Mahmud of Ghazni
Mahmud of Ghazni (October 2, 971 – April 30, 1030 C.E.), also known as Yamin ad-Dawlah Mahmud (in full: Yamin ad-Dawlah Abd al-Qasim Mahmud Ibn Sebük Tigin), was the ruler of the Ghaznavid Empire from 997 C.E. until his death. Mahmud turned the former provincial city of Ghazni into the wealthy capital of an extensive empire which included modern-day Afghanistan, Pakistan, most of Iran and parts of northwest India. He was also the first ruler to carry the title Sultan. He is remembered as a hero of Islam by some, as a defiler of Hindu, Jain, and Buddhist shrines by others (this legacy may have contributed to the destruction of ancient Buddhist shrines by the taliban in Afghanistan in 2001, although other Muslims opposed this destruction). In any case, in the long run, no believer will be proud of historical attacks or destruction of other people's religion and sacred places. By establishing Muslim rule over a substantial part of the Indian Sub-Continent, he permanently changed the nature of sub-continental politics, religion, and culture. Arguably, the partition of India into the Muslim majority and Hindu majority states of Pakistan and India in 1947, was a consequence of Mahmud of Ghazni's military success.
- 1 Lineage
- 2 Military campaigns
- 3 Regional attitudes towards Mahmud's memory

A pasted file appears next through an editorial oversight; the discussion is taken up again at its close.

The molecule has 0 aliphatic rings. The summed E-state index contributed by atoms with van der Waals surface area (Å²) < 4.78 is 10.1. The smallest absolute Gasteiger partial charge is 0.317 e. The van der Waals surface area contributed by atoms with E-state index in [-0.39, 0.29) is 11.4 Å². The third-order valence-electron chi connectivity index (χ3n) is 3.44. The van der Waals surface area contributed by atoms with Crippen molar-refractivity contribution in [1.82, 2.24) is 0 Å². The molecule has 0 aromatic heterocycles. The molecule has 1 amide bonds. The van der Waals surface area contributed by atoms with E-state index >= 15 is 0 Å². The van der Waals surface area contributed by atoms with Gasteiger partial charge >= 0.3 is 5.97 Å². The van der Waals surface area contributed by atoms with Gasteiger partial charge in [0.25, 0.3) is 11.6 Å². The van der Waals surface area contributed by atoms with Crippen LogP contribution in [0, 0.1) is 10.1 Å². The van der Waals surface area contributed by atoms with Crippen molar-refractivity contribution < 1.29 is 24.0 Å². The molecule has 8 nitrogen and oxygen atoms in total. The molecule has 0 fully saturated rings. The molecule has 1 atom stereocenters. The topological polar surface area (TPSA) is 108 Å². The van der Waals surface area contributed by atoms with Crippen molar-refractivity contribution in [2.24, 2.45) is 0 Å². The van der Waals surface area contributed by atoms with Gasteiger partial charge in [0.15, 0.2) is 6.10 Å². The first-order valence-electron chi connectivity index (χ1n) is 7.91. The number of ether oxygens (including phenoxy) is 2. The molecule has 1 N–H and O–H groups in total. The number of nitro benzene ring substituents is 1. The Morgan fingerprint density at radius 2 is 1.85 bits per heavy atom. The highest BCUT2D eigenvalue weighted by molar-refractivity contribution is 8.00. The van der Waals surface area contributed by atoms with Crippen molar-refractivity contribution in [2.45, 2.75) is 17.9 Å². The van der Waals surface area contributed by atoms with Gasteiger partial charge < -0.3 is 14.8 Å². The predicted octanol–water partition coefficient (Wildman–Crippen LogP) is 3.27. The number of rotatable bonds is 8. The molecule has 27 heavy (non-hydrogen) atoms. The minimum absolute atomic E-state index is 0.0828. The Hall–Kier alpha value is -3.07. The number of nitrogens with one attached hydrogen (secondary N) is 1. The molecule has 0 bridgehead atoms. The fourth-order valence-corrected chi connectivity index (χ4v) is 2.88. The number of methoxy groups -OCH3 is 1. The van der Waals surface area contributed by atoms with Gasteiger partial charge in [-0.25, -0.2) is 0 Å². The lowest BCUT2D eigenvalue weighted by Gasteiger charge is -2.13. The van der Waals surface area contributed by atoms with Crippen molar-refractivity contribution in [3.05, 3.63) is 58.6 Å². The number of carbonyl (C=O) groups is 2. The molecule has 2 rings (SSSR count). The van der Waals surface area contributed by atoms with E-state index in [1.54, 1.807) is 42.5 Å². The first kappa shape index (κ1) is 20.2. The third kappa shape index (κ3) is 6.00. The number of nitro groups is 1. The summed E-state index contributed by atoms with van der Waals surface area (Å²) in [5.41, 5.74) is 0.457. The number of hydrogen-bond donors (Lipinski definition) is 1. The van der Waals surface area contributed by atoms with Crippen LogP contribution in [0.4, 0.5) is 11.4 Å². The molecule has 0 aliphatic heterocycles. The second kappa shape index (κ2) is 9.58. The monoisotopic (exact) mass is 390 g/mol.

- 4 Relationship with Ayaz
- 5 Legacy
- 6 Notes
- 7 References
- 8 External links
- 9 Credits
Mahmud's grandfather was Alptigin, a Turkic slave-guard of the Samanids, in Balkh, who crossed the Hindu Kush mountains to seize Ghazni from the declining Samanid Kingdom, located strategically on the road between Kabul and Kandahar. Alptigin was succeeded in 977 C.E. by his slave and son-in-law Sabuktigin, who enlarged upon Alptigin's conquests, extending his domain north to Balkh, west to Kandahar and Khorasan province, and east to the Indus River. According to Ferishta, Mahmoud's mother was a Persian noble from Zabulistan; although, this information contradicts Ferdowsi's satire of Mahmud for "being descended from slaves on both maternal and paternal side."
Sabuktigin was recognized by the Caliph in Baghdad as governor of his dominions. Sultan Alptigin died in 997 C.E., and was succeeded by his younger son, Sultan Ismail of Ghazni. Mahmud rebelled against his younger brother, Sultan Ismail of Ghazni, and took over the Ghazni as the new Sultan.
In 994 C.E., Mahmud was engaged with his father, Sabuktigin, in the capture of Khorasan from the rebel Fa'iq in aid of the Samanid Emir Nuh II. During this period, the Samanid state became highly unstable, with shifting internal political tides as various factions vied for control, chief being Abu'l-Qasim Simjuri, Fa'iq, Abu Ali, the General Behtuzun, as well as the neighboring Buyid and Qarakhanids.
Consolidation of rule